Nevertheless, unlike Mr Putin's previous visits to India, this trip has the potential to be different. Prime Minister Narendra Modi has insisted that President Putin jointly open the World Diamond Conference with him in New Delhi. While some more uncharitable observers have said this is reflective of the Prime Minister's inability to move beyond his previous role pf Chief Minister of Gujarat, there are huge economic and geopolitical stakes at play here. Russia exports much of its diamonds to Antwerp, and India imports most of its diamonds from Antwerp. Making the diamond trading relationship direct, not only has the potential to increase India-Russia trade by 25 to 50 per cent in the next five years but also diversifies the relationship beyond defence and breaks the diamond monopoly held by De Beers, the Belgians and the Dutch.

Sadly, President Putin's own obsession with the West means he has failed to understand what Presidents Barack Obama and Xi Jinping clearly have - that New Delhi is under a new management and the old paradigms of inertia and lethargy have been buried. If the diamond bourse is Mr Modi's hesitant first gambit at improving ties, then there needs to be a similar response from the Russian side - bold, out of the box, imaginative. Such a response must also be rooted in the reality that there are deep philosophical differences between the Indian and Russian militaries, which means that the current anchor of our friendship - defence ties - probably won't last beyond another 10 to 15 years, at best.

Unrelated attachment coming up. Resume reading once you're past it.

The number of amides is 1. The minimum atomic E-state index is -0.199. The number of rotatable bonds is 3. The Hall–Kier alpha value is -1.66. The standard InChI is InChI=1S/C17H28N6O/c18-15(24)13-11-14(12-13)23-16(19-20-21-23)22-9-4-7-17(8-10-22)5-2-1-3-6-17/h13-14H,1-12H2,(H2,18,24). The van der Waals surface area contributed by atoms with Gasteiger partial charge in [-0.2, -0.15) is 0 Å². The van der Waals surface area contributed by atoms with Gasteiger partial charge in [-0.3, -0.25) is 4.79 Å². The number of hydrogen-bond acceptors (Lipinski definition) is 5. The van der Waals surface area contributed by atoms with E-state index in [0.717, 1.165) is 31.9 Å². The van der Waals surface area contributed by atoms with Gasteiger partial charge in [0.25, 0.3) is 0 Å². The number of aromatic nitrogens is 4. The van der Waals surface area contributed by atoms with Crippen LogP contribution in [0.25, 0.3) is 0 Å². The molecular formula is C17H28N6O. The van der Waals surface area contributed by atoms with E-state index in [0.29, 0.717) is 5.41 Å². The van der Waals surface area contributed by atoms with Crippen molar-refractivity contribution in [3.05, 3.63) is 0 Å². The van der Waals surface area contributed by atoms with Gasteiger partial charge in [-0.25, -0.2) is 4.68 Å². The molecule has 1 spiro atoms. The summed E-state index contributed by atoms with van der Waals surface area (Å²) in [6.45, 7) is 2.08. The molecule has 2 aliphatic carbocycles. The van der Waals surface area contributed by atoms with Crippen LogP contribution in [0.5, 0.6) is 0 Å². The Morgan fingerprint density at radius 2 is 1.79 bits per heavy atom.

The clearest case of this has been the categorical failure of the Sukhoi programme where India believed it could take a Russian platform, fuse it with Western electronics, and get the best of both worlds. That dream has come crashing down, and India has realised, with the development of the fifth generation fighter aircraft, that what the Russian consider 'fifth generation' is very different what India believes the term to signify. In effect, India wants to buy oranges and Russia is selling apples.

India's philosophy of war-fighting is also shifting decisively to the West. Maintaining the India-Russia strategic partnership, especially in the nuclear and missile field, will be the great challenge for Indian and Russian diplomacy in the 21st century, especially if India is to avoid being encircled by a Russia-China axis and if Russia is to avoid being smothered by China and playing junior partner. Mr Modi's diamond diplomacy is the first move - a brilliant move, based on optimism. Only time, and Mr Putin, can tell us, if that optimism is valid or misplaced.

Courtesy: The Pioneer